Evan Rachel Wood is getting more specific in her sexual-abuse allegations against ex-fiance Marilyn Manson. In a new documentary, she says the singer “essentially raped” her during the filming of Manson’s 2007 “Heart-Shaped Glasses” music video.
“We had discussed a simulated sex scene, but once the cameras were rolling, he started penetrating me for real,” Wood says in part one of director Amy Berg’s “Phoenix Rising,” which premiered Sunday at the virtual Sundance Film Festival. “I had never agreed to that.”
The 34-year-old Wood, who has been acting since before she was 10, said she had never been on a set that unprofessional or chaotic in her life and didn’t feel safe. She said she didn’t know how to advocate for herself or how to say no, because she had been “conditioned and trained to never talk back — to just soldier through.”
After filming the alleged sexual act, Wood said she felt “disgusting” and like she’d done something “shameful.” The crew was uncomfortable and didn’t know what to do, she said.
“I was coerced into a commercial sex act under false pretenses,” Wood said. “That’s when the first crime was committed against me and I was essentially raped on camera.”
The “Westworld” actor was in a relationship with the singer, real name Brian Warner, that went public in January 2007. She was 19 when they began dating and he was 37. They were briefly engaged in 2010 before splitting up that August.
In February 2021, Wood identified Warner as the alleged abuser she’d referenced anonymously in the past.
“He started grooming me when I was a teenager and horrifically abused me for years. I was brainwashed and manipulated into submission. I am done living in fear of retaliation, slander, or blackmail,” she wrote on Instagram.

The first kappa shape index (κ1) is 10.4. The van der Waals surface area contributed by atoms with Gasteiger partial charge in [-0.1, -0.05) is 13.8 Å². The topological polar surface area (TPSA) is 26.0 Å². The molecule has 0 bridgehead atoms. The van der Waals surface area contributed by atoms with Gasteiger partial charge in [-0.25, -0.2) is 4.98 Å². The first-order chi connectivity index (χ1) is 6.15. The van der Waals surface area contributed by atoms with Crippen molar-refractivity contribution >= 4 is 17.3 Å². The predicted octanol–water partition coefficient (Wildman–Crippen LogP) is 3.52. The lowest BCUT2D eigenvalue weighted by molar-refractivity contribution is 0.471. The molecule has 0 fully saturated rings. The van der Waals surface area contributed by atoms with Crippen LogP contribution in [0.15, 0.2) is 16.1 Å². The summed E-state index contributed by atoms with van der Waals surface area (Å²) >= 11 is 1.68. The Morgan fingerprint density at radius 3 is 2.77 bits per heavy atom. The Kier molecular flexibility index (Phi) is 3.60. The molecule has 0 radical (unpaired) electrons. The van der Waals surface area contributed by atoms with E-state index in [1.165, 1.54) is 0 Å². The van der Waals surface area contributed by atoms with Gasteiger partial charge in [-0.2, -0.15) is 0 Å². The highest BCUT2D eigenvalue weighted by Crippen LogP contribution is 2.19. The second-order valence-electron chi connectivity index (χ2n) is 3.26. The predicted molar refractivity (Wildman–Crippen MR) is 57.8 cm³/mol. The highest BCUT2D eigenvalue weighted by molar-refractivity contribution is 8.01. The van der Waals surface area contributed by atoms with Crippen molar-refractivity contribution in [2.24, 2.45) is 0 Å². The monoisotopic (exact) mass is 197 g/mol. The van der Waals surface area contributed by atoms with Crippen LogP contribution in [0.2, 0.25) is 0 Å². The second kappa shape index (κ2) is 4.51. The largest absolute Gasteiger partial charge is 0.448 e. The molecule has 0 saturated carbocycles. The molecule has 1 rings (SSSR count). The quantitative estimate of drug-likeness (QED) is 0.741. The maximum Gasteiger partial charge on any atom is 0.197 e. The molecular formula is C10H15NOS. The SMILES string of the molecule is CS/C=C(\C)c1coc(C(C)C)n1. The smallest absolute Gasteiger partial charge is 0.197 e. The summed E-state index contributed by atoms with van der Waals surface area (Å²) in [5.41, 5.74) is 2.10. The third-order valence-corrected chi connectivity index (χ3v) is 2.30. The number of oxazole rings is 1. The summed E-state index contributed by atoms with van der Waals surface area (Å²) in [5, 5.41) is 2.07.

She continued, “I am here to expose this dangerous man and call out the many industries that have enabled him, before he ruins any more lives. I stand with the many victims who will no longer be silent.”
Attorneys for Warner, 53, did not reply immediately to a request for comment on Wood’s remarks in the documentary. However, a statement was issued to the “Phoenix Rising” filmmakers by an attorney for Warner saying that the performer “vehemently denies any and all claims of sexual assault or abuse of anyone.”
The statement continued: “These lurid claims against [Warner] have three things in common — they are all false, alleged to have taken place more than a decade ago and part of a coordinated attack by former partners and associates of Mr. Warner who have weaponized the otherwise mundane details of his personal life and their consensual relationships into fabricated horror stories.”
In February 2021, when the allegations first picked up steam, Warner posted a denial of his own on Instagram.
“Obviously, my art and my life have long been magnets for controversy, but these recent claims about me are horrible distortions of reality,” he wrote. “My intimate relationships have always been entirely consensual with like-minded partners. Regardless of how — and why — others are now choosing to misrepresent the past, that is the truth.”
In May 2021, Warner was hit with two lawsuits from women alleging sexual misconduct.
While the Sundance screening was a work in progress of the first part of the two-part “Phoenix Rising” film, the complete work will be released in March on HBO and HBO Max.
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